Chapter 1 Key Concepts
The electrocardiogram (ECG or EKG) is a special graph that represents the electrical activity of the heart from one instant to the next. Thus, the ECG provides a time-voltage chart of the heartbeat. For many patients, this test is a key component of clinical diagnosis and management in both inpatient and outpatient settings.
The device used to obtain and display the conventional ECG is called the electrocardiograph, or ECG machine. It records cardiac electrical currents (voltages or potentials) by means of conductive electrodes selectively positioned on the surface of the body.∗
For the standard ECG recording, electrodes are placed on the arms, legs, and chest wall (precordium). In certain settings (emergency departments, cardiac and intensive care units [CCUs and ICUs], and ambulatory monitoring), only one or two “rhythm strip” leads may be recorded, usually by means of a few chest electrodes.
The signal for cardiac contraction is the spread of electrical currents through the heart muscle. These currents are produced both by pacemaker cells and specialized conduction tissue within the heart and by the working heart muscle itself.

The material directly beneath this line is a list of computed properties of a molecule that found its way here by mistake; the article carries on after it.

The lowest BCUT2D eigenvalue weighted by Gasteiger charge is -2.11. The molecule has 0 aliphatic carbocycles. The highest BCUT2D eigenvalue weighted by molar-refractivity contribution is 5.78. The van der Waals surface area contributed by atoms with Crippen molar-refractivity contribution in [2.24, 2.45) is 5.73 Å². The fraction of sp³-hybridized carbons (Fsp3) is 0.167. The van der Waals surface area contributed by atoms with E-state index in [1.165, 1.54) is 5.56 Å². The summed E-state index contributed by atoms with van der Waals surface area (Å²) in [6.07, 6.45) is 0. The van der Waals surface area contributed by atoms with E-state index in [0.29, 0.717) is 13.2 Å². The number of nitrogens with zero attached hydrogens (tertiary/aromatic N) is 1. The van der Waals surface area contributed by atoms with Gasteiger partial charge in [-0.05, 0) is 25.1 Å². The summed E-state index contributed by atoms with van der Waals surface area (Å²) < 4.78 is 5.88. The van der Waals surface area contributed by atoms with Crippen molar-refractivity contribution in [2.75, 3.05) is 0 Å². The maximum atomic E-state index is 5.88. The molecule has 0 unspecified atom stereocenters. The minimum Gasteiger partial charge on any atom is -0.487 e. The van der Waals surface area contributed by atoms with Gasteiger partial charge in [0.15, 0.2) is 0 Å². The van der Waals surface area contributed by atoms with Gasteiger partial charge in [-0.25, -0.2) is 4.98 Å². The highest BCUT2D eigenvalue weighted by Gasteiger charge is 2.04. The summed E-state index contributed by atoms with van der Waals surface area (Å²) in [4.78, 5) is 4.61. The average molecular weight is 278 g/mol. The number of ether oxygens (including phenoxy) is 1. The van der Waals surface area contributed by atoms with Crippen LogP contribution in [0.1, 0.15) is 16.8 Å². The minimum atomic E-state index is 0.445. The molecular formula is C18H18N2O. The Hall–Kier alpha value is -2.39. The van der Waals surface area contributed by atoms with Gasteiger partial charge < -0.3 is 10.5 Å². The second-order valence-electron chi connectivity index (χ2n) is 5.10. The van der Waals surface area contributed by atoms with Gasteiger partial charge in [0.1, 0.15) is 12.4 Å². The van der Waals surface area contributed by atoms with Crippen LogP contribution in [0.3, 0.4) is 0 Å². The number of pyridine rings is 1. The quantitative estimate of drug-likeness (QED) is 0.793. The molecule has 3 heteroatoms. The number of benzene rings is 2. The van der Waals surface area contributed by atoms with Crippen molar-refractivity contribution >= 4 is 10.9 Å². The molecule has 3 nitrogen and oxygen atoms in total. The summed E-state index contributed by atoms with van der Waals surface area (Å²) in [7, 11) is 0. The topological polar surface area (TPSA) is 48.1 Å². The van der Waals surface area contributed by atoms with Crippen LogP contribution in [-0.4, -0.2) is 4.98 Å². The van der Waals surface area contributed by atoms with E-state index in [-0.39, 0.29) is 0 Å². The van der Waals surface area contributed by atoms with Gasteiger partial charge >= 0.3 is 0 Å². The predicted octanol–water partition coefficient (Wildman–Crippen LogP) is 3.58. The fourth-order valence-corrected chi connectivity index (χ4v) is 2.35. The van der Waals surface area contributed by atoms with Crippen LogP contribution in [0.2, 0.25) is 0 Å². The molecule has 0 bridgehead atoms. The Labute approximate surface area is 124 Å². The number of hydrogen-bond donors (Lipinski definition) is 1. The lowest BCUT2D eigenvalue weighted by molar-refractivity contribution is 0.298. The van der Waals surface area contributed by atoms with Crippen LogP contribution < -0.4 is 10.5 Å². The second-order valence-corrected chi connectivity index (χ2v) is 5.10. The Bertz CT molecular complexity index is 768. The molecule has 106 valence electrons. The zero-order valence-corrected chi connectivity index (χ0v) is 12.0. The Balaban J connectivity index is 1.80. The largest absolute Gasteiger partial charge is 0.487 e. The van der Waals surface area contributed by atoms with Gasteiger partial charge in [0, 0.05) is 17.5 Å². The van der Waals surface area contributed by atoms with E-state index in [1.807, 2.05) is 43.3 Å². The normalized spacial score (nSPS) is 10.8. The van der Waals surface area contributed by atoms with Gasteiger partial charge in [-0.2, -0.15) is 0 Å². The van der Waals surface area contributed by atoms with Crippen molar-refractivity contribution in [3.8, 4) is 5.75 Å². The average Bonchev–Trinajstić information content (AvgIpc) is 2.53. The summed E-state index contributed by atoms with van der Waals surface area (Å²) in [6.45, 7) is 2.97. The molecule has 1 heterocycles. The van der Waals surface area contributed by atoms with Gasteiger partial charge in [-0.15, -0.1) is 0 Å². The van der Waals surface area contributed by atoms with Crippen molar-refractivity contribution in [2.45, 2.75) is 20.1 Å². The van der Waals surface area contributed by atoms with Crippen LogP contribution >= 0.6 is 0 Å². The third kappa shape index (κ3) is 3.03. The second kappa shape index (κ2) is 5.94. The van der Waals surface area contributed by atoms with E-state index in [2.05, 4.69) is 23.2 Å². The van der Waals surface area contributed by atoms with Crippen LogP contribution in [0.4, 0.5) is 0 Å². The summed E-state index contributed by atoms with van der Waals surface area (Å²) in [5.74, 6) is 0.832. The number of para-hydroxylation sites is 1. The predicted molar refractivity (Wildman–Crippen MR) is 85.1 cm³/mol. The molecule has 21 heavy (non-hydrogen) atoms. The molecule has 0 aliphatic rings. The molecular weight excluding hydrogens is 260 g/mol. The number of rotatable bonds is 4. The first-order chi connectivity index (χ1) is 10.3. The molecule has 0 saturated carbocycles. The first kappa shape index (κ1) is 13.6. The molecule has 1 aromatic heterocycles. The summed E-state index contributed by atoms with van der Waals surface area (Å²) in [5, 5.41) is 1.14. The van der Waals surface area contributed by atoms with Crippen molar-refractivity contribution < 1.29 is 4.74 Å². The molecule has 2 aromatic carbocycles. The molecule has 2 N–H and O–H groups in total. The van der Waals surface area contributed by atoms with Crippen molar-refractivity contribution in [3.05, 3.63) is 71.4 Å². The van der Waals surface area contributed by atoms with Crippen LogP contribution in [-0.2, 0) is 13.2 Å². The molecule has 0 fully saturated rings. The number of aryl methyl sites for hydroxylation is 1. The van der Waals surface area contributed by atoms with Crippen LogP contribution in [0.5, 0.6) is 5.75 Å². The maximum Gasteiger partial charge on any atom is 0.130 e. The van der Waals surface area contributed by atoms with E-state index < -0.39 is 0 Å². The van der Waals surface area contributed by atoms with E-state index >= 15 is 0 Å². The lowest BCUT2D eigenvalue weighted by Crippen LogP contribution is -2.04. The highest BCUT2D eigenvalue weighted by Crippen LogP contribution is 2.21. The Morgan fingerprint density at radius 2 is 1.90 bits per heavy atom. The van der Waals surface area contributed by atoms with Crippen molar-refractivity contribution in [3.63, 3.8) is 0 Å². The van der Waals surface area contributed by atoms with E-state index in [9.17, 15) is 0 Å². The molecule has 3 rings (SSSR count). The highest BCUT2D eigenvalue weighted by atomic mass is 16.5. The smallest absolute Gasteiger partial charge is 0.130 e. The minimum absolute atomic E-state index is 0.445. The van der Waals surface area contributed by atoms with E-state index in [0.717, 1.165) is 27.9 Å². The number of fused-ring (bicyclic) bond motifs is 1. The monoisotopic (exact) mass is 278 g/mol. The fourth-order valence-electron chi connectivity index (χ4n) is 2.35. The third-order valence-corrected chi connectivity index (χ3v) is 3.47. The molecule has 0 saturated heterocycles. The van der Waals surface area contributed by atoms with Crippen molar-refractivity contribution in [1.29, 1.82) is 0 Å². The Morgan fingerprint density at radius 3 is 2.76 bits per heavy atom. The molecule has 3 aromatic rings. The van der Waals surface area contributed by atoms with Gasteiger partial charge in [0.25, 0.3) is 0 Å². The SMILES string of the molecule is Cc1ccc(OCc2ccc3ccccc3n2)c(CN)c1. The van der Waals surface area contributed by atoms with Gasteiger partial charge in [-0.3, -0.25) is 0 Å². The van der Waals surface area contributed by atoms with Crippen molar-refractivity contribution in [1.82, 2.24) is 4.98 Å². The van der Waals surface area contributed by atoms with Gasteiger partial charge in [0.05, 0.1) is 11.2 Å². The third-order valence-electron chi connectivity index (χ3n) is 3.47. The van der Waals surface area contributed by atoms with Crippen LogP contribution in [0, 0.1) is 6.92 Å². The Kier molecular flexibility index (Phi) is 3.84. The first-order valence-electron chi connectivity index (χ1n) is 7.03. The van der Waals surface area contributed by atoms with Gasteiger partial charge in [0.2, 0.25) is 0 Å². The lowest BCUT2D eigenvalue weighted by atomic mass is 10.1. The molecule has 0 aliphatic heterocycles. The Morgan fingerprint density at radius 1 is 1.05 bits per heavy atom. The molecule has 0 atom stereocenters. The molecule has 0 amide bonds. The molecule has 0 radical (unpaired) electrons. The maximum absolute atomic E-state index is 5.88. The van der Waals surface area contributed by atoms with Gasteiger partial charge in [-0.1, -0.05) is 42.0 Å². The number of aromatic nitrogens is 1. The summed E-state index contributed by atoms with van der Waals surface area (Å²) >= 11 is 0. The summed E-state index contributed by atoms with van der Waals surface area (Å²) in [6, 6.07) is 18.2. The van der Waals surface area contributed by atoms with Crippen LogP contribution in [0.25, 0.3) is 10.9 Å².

Pacemaker cells are like tiny clocks (technically called oscillators) that repetitively generate electrical stimuli. The other heart cells, both specialized conduction tissue and working heart muscle, are like cables that transmit these electrical signals.
Figure 1-1 Normally, the cardiac stimulus is generated in the sinoatrial (SA) node, which is located in the right atrium (RA). The stimulus then spreads through the RA and left atrium (LA). Next, it spreads through the atrioventricular (AV) node and the bundle of His, which compose the AV junction. The stimulus then passes into the left and right ventricles (LV and RV) by way of the left and right bundle branches, which are continuations of the bundle of His. Finally, the cardiac stimulus spreads to the ventricular muscle cells through the Purkinje fibers.
Normally, the signal for heartbeat initiation starts in the sinus or sinoatrial (SA) node. This node is located in the right atrium near the opening of the superior vena cava. The SA node is a small collection of specialized cells capable of automatically generating an electrical stimulus (spark-like signal) and functions as the normal pacemaker of the heart. From the sinus node, this stimulus spreads first through the right atrium and then into the left atrium.
Electrical stimulation of the right and left atria signals the atria to contract and pump blood simultaneously through the tricuspid and mitral valves into the right and left ventricles. The electrical stimulus then reaches specialized conduction tissues in the atrioventricular (AV) junction.